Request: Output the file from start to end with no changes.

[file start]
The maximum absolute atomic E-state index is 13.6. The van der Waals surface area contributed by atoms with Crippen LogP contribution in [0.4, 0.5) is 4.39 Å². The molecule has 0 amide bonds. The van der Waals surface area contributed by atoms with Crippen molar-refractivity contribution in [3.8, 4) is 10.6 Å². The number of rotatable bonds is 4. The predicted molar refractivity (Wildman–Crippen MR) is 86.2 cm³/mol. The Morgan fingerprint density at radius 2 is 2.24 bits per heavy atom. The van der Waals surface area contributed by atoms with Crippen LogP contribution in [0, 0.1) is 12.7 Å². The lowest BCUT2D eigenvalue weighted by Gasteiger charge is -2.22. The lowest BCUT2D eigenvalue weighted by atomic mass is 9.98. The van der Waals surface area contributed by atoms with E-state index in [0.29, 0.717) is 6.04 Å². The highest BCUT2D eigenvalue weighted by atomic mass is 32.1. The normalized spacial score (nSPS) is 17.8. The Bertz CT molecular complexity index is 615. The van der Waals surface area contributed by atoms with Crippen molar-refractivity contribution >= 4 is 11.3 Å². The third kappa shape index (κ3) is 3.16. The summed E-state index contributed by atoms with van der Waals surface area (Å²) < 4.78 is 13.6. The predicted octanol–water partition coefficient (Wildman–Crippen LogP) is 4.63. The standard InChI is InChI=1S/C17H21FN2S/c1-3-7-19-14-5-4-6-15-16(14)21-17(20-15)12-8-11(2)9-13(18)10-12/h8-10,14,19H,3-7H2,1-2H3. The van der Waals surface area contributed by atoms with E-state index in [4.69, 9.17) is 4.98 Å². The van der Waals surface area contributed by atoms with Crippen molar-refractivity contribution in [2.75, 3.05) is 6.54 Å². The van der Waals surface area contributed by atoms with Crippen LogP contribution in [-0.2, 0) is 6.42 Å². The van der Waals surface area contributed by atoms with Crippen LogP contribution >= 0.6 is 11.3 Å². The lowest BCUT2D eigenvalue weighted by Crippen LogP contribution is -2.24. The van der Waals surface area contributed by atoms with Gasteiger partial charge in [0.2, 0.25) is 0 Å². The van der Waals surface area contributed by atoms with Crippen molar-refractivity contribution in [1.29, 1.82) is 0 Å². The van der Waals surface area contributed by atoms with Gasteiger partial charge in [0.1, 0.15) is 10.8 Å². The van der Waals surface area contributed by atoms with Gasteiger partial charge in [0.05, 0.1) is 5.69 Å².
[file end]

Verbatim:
The maximum absolute atomic E-state index is 13.6. The van der Waals surface area contributed by atoms with Crippen LogP contribution in [0.4, 0.5) is 4.39 Å². The molecule has 0 amide bonds. The van der Waals surface area contributed by atoms with Crippen molar-refractivity contribution in [3.8, 4) is 10.6 Å². The number of rotatable bonds is 4. The predicted molar refractivity (Wildman–Crippen MR) is 86.2 cm³/mol. The Morgan fingerprint density at radius 2 is 2.24 bits per heavy atom. The van der Waals surface area contributed by atoms with Crippen LogP contribution in [0, 0.1) is 12.7 Å². The lowest BCUT2D eigenvalue weighted by Gasteiger charge is -2.22. The lowest BCUT2D eigenvalue weighted by atomic mass is 9.98. The van der Waals surface area contributed by atoms with E-state index in [0.29, 0.717) is 6.04 Å². The highest BCUT2D eigenvalue weighted by atomic mass is 32.1. The normalized spacial score (nSPS) is 17.8. The Bertz CT molecular complexity index is 615. The van der Waals surface area contributed by atoms with Crippen molar-refractivity contribution >= 4 is 11.3 Å². The third kappa shape index (κ3) is 3.16. The summed E-state index contributed by atoms with van der Waals surface area (Å²) < 4.78 is 13.6. The predicted octanol–water partition coefficient (Wildman–Crippen LogP) is 4.63. The standard InChI is InChI=1S/C17H21FN2S/c1-3-7-19-14-5-4-6-15-16(14)21-17(20-15)12-8-11(2)9-13(18)10-12/h8-10,14,19H,3-7H2,1-2H3. The van der Waals surface area contributed by atoms with E-state index in [4.69, 9.17) is 4.98 Å². The van der Waals surface area contributed by atoms with Crippen molar-refractivity contribution in [2.75, 3.05) is 6.54 Å². The van der Waals surface area contributed by atoms with Crippen LogP contribution in [-0.2, 0) is 6.42 Å². The van der Waals surface area contributed by atoms with Crippen LogP contribution >= 0.6 is 11.3 Å². The lowest BCUT2D eigenvalue weighted by Crippen LogP contribution is -2.24. The van der Waals surface area contributed by atoms with Gasteiger partial charge in [0.2, 0.25) is 0 Å². The van der Waals surface area contributed by atoms with Crippen molar-refractivity contribution in [1.29, 1.82) is 0 Å². The van der Waals surface area contributed by atoms with Gasteiger partial charge in [0.1, 0.15) is 10.8 Å². The van der Waals surface area contributed by atoms with Gasteiger partial charge in [0.05, 0.1) is 5.69 Å².